Inquiry is also intelligent in its application of mindfulness and concentration. Inquiry requires the global awareness of mindfulness without identification so that you can see the entire situation you are working with. As you take on the whole situation, you start recognizing patterns. As you see the patterns, the inquiry starts focusing and concentrating on where all the patterns lead.

– A. H. Almaas, Spacecruiser Inquiry, pg. 57

Basic method

There are many forms of inquiry. In this Frame, we are mainly taking inspiration from the method of “Diamond inquiry” from the Ridhwan school and the book “Spacecruiser Inquiry”. While there are no formal instructions to follow, the pointers below may help you get started:

We can inquiry into anything; all it takes is a genuine longing to understand and to know the truth. For this reason, it is helpful to start with an issue that has personal significance. Begin by finding a question that you feel drawn to and that sparks your curiosity.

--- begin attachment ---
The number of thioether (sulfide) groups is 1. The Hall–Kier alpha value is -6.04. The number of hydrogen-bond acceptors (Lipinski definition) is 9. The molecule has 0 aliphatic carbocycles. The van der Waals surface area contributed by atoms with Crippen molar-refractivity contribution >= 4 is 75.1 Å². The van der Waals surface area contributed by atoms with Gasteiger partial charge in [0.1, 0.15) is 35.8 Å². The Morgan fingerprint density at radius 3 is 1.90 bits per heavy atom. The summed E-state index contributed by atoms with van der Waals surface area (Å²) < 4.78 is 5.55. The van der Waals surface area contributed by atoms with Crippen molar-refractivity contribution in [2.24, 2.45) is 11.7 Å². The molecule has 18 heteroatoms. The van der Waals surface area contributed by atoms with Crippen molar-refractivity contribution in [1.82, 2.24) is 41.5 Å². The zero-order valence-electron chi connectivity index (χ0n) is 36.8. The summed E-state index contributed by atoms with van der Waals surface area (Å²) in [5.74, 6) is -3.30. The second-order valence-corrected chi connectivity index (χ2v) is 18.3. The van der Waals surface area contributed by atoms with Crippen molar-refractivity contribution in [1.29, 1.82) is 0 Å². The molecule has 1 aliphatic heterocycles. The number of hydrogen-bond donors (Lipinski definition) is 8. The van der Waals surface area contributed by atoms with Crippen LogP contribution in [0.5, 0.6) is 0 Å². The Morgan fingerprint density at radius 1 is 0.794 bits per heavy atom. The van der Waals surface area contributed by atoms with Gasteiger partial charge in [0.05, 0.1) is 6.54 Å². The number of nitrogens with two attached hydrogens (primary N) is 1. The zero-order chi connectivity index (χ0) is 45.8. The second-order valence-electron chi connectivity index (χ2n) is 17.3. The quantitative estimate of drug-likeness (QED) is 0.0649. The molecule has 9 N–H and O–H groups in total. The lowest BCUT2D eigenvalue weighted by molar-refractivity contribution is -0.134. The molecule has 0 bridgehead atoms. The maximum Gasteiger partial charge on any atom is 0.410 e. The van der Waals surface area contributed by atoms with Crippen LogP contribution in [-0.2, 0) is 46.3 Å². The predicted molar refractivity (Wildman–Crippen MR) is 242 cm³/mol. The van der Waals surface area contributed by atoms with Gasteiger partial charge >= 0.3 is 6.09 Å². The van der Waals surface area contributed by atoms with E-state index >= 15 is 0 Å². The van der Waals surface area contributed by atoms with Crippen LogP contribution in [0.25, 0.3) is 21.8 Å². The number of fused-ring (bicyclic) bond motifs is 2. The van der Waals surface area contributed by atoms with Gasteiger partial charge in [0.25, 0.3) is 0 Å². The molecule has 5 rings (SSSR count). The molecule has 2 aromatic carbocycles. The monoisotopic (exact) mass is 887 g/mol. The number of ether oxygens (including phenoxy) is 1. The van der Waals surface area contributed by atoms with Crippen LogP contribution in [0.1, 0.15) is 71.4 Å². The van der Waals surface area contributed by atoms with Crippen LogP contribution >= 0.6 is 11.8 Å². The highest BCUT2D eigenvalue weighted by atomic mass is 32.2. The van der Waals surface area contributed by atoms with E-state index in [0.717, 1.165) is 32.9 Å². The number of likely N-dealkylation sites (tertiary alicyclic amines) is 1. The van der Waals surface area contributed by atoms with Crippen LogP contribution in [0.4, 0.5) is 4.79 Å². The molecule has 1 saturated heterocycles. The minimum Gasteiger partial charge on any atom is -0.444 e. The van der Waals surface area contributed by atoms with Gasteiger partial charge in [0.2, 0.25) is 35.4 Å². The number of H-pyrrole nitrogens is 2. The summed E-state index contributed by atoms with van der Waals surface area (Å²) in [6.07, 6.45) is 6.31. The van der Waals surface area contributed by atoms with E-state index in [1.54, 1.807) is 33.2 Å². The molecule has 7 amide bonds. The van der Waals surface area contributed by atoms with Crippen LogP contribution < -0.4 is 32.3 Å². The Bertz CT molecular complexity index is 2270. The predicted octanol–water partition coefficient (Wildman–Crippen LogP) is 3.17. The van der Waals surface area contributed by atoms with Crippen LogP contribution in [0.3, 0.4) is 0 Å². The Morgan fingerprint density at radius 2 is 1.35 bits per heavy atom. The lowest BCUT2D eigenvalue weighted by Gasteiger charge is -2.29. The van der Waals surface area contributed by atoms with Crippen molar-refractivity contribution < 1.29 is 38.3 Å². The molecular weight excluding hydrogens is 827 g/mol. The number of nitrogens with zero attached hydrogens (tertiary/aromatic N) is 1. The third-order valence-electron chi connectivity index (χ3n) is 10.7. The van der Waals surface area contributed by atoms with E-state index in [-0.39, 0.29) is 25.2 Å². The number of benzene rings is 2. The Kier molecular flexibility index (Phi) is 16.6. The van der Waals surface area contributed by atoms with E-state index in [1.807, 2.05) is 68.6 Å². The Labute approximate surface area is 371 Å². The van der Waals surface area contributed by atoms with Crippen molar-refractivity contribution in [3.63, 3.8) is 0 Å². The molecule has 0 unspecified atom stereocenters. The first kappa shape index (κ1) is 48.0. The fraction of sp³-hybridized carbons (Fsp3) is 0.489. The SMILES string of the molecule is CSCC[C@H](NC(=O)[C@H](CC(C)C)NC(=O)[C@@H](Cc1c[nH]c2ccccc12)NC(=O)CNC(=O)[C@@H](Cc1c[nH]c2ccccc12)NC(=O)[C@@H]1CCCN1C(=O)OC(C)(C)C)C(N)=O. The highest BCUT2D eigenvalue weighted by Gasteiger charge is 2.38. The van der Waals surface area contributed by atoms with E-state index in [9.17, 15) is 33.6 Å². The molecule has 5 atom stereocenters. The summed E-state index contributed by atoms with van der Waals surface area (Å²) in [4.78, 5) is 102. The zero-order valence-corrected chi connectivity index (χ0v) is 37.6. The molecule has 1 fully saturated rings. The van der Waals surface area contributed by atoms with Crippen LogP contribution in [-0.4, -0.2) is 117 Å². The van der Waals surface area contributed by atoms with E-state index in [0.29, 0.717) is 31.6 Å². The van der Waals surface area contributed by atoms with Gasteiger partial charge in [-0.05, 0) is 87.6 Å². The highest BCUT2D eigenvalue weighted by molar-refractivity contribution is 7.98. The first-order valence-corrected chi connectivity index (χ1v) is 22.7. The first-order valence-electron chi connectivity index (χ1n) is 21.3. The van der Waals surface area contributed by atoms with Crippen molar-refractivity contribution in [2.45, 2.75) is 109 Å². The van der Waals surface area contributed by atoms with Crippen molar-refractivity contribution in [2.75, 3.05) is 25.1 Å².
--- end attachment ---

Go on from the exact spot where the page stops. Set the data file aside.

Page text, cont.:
Next, set aside some time to explore this question. If you do this by yourself, you can do it either verbally (you may find it helpful to do it in front of a mirror, or as a voice recording) or through journaling (write freely in a way that supports spontaneity without caring about grammar or trying to “make sense”). Remember that the inquiry has no fixed destination. Feel into the question and be curious about what comes up. Stay in touch with your body throughout the process. Allow yourself to be surprised by what you find. Do this for 15 minutes.

If you inquire together with a fellow explorer, being by sitting down facing each other. One person begins by asking the question. The person answering shares whatever comes up in the moment. If you are the person answering, see if you can answer before you know what you are going to say. Be spontaneous. There is no need to plan the answer or to come up with a “good answer”. The person who asks the question can simply relax and enjoy the answer. After the response – if there is a period of silence – you can simply ask the same question again. Allow whatever comes up and receive it with a “beginner’s mind”. This process is known as “repeated inquiry”.